There’s a new March Madness happening this month — and it’s not the popular US collegiate basketball tournament. That event, like many others, was canceled earlier this month for the first time in 82 years due to the ongoing coronavirus pandemic.
This version of March Madness has participants competing from the comfort of their own couches – and not in a basketball tournament. This March Madness is a live online startup competition hosted from Israel. It begins next week and will feature pitches from startups across the globe.
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The competition was founded by the Jerusalem-based team at Ground Up Ventures, an early-stage VC firm that invests in pre-seed and seed-stage startups in the United States and Israel.
“Corona[virus] has made this a very difficult time for startups to fundraise,” the event’s organizers say. “There are no face-to-face meetings, no startup conferences, and VCs are distracted by juggling work-from-home while homeschooling their kids and helping their existing portfolio companies avoid collapse.”
Since last weekend when the application process began, pre-seed and seed-stage startups that have raised between $200,000 to $2 million have been invited to apply to the March Madness competition. So far at least 110 companies from around the world have applied, including startups from the US, Canada, Colombia, Ireland, Sweden, South Africa, and Australia. David Stark, founder and general partner at Ground Up Ventures tells NoCamels that Israeli companies make up a third of those that have applied so far.
He says the live broadcasts will be “like Shark Tank meets The Voice.”
Similar to the March Madness basketball competition, which includes 32 Division I conference championship winners who receive a bid to the NCAA tournament, 32 pre-seed or seed-stage startups will be chosen to pitch to judges and audience members at home who register to attend the online event over the course of a few live sessions. The first round of pitches begins next Wednesday, April 1.
Just as a selection committee for the NCAA tournament is responsible for keeping track of the teams that move on to the next round, a selection committee comprised of global investors from US and Israeli firms such as Bessemer Venture Partners, Battery Ventures, Homebrew, and Ludlow Ventures has signed on to be part of the judging panels. They will also be the ones asking startup founders and team members those hard-hitting questions after their pitches.
“These special VCs are dedicating their time to this event because they recognize the importance of being there for the entrepreneurial community as founders figure out how to navigate these new waters,” the team at Ground Up said.
Shiran Shalev, a principal at the global, tech-focused investment firm Battery Ventures tells NoCamels it’s important for both startups and investors to participate in this kind of event. “More so than ever, now is the time for investors to roll up their sleeves and help entrepreneurs think around corners as we navigate unprecedented – but surmountable – challenges ahead,” he said.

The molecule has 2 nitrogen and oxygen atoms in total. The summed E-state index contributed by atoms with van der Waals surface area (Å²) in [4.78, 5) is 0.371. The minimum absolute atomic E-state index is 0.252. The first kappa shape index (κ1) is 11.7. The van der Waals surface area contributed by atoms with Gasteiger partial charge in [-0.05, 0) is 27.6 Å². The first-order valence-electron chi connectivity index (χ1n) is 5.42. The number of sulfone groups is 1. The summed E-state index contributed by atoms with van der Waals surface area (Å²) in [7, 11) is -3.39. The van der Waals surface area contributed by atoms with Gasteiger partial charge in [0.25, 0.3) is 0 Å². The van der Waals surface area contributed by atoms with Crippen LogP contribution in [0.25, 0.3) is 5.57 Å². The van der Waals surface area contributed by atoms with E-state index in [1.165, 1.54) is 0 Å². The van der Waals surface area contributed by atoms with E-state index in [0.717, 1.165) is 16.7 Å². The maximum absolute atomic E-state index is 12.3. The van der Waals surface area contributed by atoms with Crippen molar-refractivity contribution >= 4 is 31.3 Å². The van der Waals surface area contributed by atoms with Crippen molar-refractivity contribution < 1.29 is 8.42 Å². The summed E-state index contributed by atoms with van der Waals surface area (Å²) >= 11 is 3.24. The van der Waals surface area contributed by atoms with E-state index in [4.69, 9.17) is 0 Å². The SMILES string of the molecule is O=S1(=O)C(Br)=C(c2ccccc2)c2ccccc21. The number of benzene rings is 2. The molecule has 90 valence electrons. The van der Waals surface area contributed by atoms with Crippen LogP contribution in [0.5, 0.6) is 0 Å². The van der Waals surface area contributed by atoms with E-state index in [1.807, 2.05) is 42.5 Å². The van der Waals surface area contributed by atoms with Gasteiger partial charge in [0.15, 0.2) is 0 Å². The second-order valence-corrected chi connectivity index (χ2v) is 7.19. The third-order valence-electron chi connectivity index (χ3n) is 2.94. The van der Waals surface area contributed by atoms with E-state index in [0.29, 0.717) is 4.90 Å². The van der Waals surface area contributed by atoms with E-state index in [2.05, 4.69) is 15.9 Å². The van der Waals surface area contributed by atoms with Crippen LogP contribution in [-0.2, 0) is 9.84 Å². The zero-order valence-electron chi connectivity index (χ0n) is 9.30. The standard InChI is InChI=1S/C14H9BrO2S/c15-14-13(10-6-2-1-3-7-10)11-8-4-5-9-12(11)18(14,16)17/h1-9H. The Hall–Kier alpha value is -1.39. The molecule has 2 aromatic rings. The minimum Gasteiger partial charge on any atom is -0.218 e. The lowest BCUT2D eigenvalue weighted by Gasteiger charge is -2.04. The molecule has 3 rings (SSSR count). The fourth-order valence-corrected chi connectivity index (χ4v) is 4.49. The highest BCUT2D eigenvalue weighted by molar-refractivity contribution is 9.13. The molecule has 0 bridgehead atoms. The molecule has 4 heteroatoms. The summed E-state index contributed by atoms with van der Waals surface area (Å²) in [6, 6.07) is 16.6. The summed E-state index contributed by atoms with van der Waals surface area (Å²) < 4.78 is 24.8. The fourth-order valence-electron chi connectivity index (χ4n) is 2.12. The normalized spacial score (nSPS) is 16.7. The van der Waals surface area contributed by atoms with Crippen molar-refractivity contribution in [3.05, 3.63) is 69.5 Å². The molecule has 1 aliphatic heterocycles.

Stark explained that when Ground Up was coming up with the March Madness concept, they imagined the NCAA grid used to highlight every Division I team, which would then be split into brackets based on winners of each session like the basketball tournament.
In the startup competition, the first round will consist of four brackets of eight companies. From there, the judges will choose the companies that will advance to the “Final Four” (as they are referred to during the basketball tournament.) The audience will also have the opportunity to vote on two more out of the remaining 28 companies that will join them. Six companies will pitch against each other in the final event.
Ground Up Venture plans to invest $100,000 in the winner of the competition, with some added corporate perks for runners-up.
Some of the Israeli startups that have already applied to the competition include Lynx.MD, a cloud-based health data science platform; buywith, an AI-powered platform that uses big data insights to generate marketing tools and enables eCommerce shoppers to consult with friends and family using screen-sharing, text, and video chat; and Trusstor, a Tel Aviv-based command and control system for construction projects.
“In times like these, one of the biggest challenges for startup companies is getting exposure to investors. Ground Up Ventures and their startup competition made this limitation into an amazing opportunity,” said Omri Sorek, CEO and founder of Trusstor.
“The March Madness startup competition is the perfect opportunity to give back to the founder community. While many founders quickly adapt to a new reality, we are excited to give them the opportunity to get in front of some of the world’s best investors all from the comfort of their own home. Despite the physical distance that may be between us, now is the time for VCs and founders to be closer together and more engaged, not further apart,” says Stark.
The deadline for applications is Friday, March 27, and companies are invited to apply on the competition’s official website.